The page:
The second issue of Infinite Crisis focuses less on the various Countdown miniseries that lead up to it – or at least, integrates them better – and instead explains the plight of the Earth-2 Superman. His origin will be a revelation to casual readers, though there’s not much new or surprising here for steady DCU aficionados. Then again, there’s just something about seeing George Perez draw Krona and the Oans in the Perez-penned flashback tale that always gets my nostalgia blood flowing. For the second issue, Infinite Crisis still creeps just a little too slowly for me, but I’m interested, even as I’m wary of the direction the story is headed.
The Earth-2 Superman and Lois Lane, Superboy-Prime, and Alexander Luthor have all broken through to our Earth, in an effort to stem the rampant corruption that they see here. But rather than having a stern talking to with our Superman, as I surmised last time, it seems instead that the Earth-2 Superman wants to replace our world with his. Which seems to me kind of Parallax-evilish, but it’s tough to tell from the artwork how we’re supposed to react to this. My hope is that Power Girl’s first line in the next issue is “You’re crazy!” so that it’s not just I the reader who thinks so.
If I were a Golden Age fan, I’d be getting a mite bit concerned right now. Because it certainly looks like we’re headed for a knock-down, drag-out fight where the Earth-2 Superman is in the wrong. I appreciated this time that his reasons for dismay about our universe were more than just Countdown-related items, instead including the death of Superman, Knightfall, Wonder Woman: The Contest, and Emerald Twilight. But I can just as soon see the good points to our universe that Superman glossed over: Superman’s rebirth, Bruce Wayne forgiving Jean Paul Valley, Wonder Woman’s friendship with Artemis, and Hal Jordan’s redemption. And for our Superman to defeat the Earth-2 Superman – heck, even for the Earth-2 Superman to play the misguided bad guy for a while – it does seem to spit down the necks of Golden Age fans just a tad, maybe enough that it would have been better not to go there in the first place. Me, I’m rooting for our universe, but I imagine some people are just on the border of deciding whether or not they should be offended.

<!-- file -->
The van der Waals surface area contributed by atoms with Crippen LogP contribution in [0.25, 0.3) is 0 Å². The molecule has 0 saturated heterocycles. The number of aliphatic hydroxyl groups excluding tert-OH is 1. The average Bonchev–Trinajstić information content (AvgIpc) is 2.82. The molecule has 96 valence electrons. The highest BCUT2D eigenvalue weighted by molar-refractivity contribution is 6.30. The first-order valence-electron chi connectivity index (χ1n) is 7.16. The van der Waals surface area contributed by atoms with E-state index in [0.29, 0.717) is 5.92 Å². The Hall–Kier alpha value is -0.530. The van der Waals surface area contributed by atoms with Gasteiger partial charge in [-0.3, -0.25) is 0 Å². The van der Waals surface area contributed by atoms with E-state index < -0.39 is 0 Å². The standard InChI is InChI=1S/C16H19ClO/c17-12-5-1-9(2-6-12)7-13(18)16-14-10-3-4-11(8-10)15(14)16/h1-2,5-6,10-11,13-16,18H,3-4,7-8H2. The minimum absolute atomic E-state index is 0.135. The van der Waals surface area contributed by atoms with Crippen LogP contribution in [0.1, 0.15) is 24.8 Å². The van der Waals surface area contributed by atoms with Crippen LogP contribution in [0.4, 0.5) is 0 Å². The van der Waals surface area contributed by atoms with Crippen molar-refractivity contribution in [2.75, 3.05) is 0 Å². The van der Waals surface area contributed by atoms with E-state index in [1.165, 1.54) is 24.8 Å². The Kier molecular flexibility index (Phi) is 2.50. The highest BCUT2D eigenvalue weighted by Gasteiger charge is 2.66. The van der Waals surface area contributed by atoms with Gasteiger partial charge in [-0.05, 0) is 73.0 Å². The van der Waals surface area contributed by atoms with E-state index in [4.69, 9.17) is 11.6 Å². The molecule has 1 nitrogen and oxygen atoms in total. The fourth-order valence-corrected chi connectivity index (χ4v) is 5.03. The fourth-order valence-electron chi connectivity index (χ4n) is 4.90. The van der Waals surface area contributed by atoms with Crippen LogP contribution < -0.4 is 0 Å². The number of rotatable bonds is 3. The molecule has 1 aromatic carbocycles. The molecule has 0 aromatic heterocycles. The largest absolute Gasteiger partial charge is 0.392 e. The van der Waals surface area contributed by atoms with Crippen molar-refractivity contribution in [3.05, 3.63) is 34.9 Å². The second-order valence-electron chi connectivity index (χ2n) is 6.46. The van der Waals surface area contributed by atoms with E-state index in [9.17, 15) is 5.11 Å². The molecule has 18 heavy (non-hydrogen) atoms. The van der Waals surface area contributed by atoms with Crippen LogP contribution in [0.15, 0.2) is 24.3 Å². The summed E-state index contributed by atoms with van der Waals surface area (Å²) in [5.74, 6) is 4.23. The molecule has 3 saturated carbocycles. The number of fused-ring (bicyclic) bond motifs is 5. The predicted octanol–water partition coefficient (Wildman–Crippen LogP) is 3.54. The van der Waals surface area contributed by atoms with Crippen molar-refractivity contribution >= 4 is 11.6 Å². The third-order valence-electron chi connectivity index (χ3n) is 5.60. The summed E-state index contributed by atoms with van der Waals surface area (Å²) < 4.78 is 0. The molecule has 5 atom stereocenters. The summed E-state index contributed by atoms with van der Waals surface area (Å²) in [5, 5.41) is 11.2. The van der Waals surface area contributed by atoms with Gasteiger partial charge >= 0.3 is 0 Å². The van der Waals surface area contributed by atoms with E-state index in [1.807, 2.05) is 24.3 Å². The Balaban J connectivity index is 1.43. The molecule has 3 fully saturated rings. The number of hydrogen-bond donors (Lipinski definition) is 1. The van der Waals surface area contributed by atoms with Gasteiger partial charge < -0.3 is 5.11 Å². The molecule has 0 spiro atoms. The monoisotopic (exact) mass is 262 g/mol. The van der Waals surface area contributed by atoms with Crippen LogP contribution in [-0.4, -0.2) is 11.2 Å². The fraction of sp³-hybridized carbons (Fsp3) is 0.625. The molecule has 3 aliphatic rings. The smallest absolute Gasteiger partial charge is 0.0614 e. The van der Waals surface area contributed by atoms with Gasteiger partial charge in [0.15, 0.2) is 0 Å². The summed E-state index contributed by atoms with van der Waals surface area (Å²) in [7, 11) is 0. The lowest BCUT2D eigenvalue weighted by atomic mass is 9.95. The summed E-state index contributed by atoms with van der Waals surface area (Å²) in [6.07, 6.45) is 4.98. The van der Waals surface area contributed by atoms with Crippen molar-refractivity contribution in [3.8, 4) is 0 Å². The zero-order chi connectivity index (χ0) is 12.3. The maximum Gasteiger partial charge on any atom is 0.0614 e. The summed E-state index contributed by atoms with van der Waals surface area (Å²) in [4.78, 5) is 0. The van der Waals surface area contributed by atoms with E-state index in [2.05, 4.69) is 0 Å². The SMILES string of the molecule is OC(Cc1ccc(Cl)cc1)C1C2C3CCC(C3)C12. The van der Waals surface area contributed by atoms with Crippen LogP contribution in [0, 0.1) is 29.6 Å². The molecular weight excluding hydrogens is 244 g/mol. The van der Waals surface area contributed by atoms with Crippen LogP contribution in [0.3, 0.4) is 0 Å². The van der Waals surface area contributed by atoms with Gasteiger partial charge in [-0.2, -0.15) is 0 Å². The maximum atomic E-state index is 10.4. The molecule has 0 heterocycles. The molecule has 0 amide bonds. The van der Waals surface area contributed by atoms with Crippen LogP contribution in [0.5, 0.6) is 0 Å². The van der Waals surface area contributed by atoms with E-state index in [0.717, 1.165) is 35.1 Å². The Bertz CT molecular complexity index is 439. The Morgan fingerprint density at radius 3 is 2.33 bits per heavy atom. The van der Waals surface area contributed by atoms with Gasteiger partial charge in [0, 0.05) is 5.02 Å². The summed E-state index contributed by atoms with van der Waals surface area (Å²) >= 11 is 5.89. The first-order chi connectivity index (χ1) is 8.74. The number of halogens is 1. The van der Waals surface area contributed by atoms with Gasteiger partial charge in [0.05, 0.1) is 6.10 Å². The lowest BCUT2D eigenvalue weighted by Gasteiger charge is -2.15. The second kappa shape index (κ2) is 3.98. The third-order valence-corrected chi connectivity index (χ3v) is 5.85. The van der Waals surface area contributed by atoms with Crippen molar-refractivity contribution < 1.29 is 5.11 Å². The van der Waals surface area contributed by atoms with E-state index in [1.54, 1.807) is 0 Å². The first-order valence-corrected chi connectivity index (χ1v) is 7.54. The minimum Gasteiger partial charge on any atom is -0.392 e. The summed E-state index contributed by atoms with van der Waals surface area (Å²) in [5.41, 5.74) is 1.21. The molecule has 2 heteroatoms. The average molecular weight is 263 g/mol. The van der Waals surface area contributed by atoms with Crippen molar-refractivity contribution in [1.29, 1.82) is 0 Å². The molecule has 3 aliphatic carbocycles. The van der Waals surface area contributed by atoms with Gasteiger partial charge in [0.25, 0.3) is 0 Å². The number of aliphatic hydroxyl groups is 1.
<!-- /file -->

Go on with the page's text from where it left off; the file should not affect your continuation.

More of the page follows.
Frankly – and I could be very wrong – I can’t conceive of an outcome to Infinite Crisis where the Earth-2 Superman becomes integrated back into our universe. Would we have two titles, one with old Superman, one with new? Would they team up? Will new Superman go to old Superman for advice in defeating Brainiac? Will they share leadership duties during the next universe-wide crossover? To me, it seems repetitive and redundant, even if that’s the way it actually was for nearly forty years. I’m open to being convinced that it could work again, but I’m having difficulty picturing it myself.
At the same time, let’s pause for the conspiracy theory: at one point, Power Girl asks Superman if his other dimension started to decay because of us, and he doesn’t really answer the question. The center of the universe has shifted because of something crossing over, and meanwhile we have three Lex Luthors running around. I get the sense something more is going on – whether the Earth-2 Superman has something to do with it or not, I’m not sure.
And no doubt the Anti-Monitor is around here somewhere.
I do like the idea of a truly cohesive DC Universe, where the characters know that once upon a time there used to be a Multiverse, but now there’s not. It’s not such a difficult concept to introduce; the JLA in Crisis Secret Files from a while back presented that same sort of timeline (here’s a link with more info on that Secret Files). I heard on Comic Geek Speak about a scholar who’s writing his dissertation on why we needed Crisis on Infinite Earths in the first place, and it’s a fascinating question – consider, comic book fans are such that when DC decided they wanted to start some of their titles over, they had to come up with a fictional story to gloss over the reasons for a mostly financial decision – and it’s even more interesting to see that same knot work itself out in Infinite Crisis. No longer, really, would we have pre-Crisis and post-Crisis; instead, it’s "from the Multiverse" and "not from the Multiverse." No less confusing, perhaps, but at least then all the events of the DC Universe actually did occur to someone, somewhere, somewhen.
So I’m looking forward to the next issue of Infinite Crisis, in hopes that things do finally hit the fan instead of just leading that way. Controversial reading, sure, but good reading, too.